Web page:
REVIEW: Manchester by the Sea

January 13, 2017

Director: Kenneth Lonergan
Screenplay: Kenneth Lonergan
Starring: Casey Affleck, Michelle Williams, Kyle Chandler, Lucas Hedges
Runtime: 137 Minutes




Director and playwright Kenneth Lonergan doesn’t make films very often, but whenever he does they arrive as a remarkable feat of compelling, complex and unreservedly human drama centred around the fallout of tragedy. Unlike his last film, the sprawling dense and operatic MargaretManchester by the Sea is a far more sombre and restrained picture that puts itself in a far more difficult position; the result of its toils manifesting as one of the most affecting depictions of bereavement ever put to screen.


We see the story from the perspective of the middle-aged Lee Chandler (Casey Affleck). He’s a man trapped in a perpetual state of emotional purgatory until the untimely death of his brother, Joe (Kyle Chandler), forces him to return to his hometown of Manchester-by-the-Sea. Spoken of in sombre terms around town, eerily referred to by many as the Lee Chandler, the immediate impression is given that his exile has been self-imposed due to some unspoken incident.


The full extent of his back-story unfolds slowly over flashbacks which reveal his once happy life with his family and friends. Shot with an airy realism by Jody Lee Lipes, wrapped in the warmth of comforting accents and worn-in clothing that is absent from the harsh winter scenery of the film’s contemporary setting - that is until we discover the true circumstances of his ostracism from his old life.


To say more concerning these revelations would do a great disservice to the manner in which Lonergan presents them, but the nature of which is revealed to us in an utterly harrowing sequence. So unforeseeable in tragedy and emotionally devastating in consequence, to such a measure that it endows the film with a totally new sense of purpose and understanding. No wonder a man like Lee would run so far from the site of such heartbreak.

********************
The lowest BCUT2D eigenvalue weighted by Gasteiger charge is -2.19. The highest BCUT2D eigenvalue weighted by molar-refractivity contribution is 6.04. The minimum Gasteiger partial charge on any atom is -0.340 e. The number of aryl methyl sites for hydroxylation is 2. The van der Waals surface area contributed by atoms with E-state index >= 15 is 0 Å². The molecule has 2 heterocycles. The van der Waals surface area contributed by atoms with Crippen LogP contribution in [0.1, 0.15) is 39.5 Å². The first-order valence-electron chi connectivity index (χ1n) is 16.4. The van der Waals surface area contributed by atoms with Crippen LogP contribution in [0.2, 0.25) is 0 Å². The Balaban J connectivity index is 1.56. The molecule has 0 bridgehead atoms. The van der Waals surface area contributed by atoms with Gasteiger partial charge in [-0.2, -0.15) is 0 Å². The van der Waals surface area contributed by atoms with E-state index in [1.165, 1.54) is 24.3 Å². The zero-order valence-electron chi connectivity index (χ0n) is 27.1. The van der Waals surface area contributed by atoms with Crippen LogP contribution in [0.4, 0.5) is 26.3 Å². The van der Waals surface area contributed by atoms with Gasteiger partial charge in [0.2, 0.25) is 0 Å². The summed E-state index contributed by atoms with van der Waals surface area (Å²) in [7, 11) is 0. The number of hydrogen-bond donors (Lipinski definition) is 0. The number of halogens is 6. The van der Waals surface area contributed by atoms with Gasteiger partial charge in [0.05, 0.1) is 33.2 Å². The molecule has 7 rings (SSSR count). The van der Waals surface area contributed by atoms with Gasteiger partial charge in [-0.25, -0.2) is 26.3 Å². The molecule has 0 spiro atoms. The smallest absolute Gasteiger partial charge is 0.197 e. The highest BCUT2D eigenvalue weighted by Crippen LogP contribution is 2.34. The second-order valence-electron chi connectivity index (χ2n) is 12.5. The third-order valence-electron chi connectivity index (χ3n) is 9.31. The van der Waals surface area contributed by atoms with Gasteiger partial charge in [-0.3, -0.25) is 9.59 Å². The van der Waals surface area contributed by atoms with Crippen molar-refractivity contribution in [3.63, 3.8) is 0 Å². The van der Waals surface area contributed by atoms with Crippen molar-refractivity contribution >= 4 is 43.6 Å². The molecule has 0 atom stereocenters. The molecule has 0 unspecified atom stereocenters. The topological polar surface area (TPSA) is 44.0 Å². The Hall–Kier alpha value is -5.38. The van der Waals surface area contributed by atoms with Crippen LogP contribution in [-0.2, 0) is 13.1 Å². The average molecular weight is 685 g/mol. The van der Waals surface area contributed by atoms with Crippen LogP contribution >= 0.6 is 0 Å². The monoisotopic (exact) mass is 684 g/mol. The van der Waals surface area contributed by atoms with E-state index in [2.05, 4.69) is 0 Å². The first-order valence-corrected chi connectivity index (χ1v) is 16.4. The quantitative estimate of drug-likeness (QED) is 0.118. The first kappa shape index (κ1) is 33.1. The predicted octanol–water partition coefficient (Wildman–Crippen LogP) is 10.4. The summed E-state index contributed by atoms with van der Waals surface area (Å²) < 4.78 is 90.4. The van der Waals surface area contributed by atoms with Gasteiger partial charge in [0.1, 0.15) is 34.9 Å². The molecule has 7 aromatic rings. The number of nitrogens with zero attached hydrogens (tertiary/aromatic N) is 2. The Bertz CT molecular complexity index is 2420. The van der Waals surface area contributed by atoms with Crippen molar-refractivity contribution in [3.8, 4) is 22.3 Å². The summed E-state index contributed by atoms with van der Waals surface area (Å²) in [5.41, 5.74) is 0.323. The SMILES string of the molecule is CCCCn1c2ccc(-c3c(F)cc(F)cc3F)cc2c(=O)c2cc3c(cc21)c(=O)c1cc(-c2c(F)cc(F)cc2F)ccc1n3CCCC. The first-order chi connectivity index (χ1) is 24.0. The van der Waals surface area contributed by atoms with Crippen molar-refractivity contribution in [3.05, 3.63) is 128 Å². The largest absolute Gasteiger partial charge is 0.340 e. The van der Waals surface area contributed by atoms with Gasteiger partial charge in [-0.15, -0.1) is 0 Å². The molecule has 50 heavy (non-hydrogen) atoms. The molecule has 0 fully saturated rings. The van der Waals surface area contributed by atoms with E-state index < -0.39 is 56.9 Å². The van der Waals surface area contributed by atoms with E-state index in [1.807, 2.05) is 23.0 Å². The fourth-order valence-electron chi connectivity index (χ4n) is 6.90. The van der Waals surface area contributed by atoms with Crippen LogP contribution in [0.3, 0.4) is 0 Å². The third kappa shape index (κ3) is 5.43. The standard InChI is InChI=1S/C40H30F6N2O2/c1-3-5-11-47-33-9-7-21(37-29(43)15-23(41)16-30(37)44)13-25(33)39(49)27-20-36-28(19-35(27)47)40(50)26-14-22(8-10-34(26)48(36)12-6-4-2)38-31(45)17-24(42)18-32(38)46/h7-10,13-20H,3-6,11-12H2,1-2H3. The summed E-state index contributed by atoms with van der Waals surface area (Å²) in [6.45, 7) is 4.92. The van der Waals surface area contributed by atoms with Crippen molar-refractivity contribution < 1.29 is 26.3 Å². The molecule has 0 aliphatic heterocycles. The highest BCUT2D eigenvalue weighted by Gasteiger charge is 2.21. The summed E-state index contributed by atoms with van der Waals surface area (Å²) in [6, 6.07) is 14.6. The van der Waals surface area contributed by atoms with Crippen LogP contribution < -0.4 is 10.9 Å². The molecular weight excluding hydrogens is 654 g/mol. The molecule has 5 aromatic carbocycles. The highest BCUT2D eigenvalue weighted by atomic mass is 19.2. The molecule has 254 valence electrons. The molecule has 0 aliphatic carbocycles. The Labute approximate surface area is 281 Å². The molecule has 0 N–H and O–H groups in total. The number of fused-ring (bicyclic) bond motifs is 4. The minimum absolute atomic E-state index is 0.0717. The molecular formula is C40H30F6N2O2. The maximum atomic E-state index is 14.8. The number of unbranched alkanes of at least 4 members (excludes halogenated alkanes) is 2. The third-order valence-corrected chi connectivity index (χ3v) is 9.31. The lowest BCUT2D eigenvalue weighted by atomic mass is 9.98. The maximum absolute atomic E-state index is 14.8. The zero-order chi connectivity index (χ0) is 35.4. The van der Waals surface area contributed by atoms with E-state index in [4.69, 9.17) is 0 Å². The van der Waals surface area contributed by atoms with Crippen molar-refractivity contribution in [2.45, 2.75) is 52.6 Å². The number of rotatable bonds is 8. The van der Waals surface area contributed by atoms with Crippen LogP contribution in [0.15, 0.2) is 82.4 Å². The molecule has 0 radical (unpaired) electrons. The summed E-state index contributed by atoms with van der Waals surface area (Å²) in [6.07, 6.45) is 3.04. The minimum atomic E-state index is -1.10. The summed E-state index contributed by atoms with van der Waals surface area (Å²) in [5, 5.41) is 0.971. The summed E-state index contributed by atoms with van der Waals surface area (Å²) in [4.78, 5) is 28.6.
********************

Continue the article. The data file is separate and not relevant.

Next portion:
Grief is a presence that soaks the entire film, a sorrowful sensation that everything should be okay, but it isn’t. Accompanied at all times by Lesley Barber's prodigious chorale score, it manifests in ways baffling to comprehend for different people. Lee retreats into his now familiar state of detachment that has held onto him for so long, but his nephew, Patrick (Lucas Hedges) seems to be able to continue through his daily practices in a fairly ordinary manner, his process of grief spilling out in moments of strain. Lee is granted custody of Patrick, and a new dynamic begins to flourish as this odd couple pairing builds the backbone of the films dramatic conflict.


Lee wants desperately to leave his unrelenting trauma behind in Manchester, as well as avoiding confrontation with his former love, Randi (Michelle Williams), but risks alienating his only true family in the process. The dissonance this causes between to two elevates the gloom with moments of routine comedy and quick-witted backtalk courtesy of Lonergan’s magnificent screenplay, which keeps the film surprisingly funny in moments of black comedy as Lee struggles to keep up with youthful absurdities due to his inability to register emotions properly. The dialogue and performances are so natural together that these feel less like characters than they do actual people being photographed in their most intimate moments.


The numerous performances are almost too great in quantity to count. Casey Affleck has shown so much promise and definition in past productions, and here he gives a career-defining turn that is likely to go down as one of the decades greatest performances. He encapsulates a spectrum of emotion, in the past a roughhousing and rowdy joy, now a restrained and overwhelmed figure of sadness and morose who feels as authentic as any real casualty of circumstance. His rapport with the rest of the unanimously excellent cast leaves dazzling chemistry on show. Kyle Chandler brings a great deal of playful tenderness to his brief time as Joe, while Lucas Hedges is phenomenally good-humoured and enigmatic as Patrick. Michelle Williams’ Randi stands as more of a supporting role, but Williams' performance is staggering, and her significant role in the story takes a hefty emotional toll in a shattering confrontation with Lee, as they comprehend that reconciliation may be too far from their grasp to heal their broken hearts.


Manchester by the Sea is Kenneth Lonergan’s greatest work to date, an understated masterpiece; a depiction of grief that doesn’t offer any easy solutions, that shows life and relationships in all its untidy forms, but somehow feels at peace with the hands that its characters are eventually dealt. The past isn’t something we can forget, but we carry around with us every second of our lives. We live with the consequences of our own actions, and they shape the people that we will become - for better or for worse.


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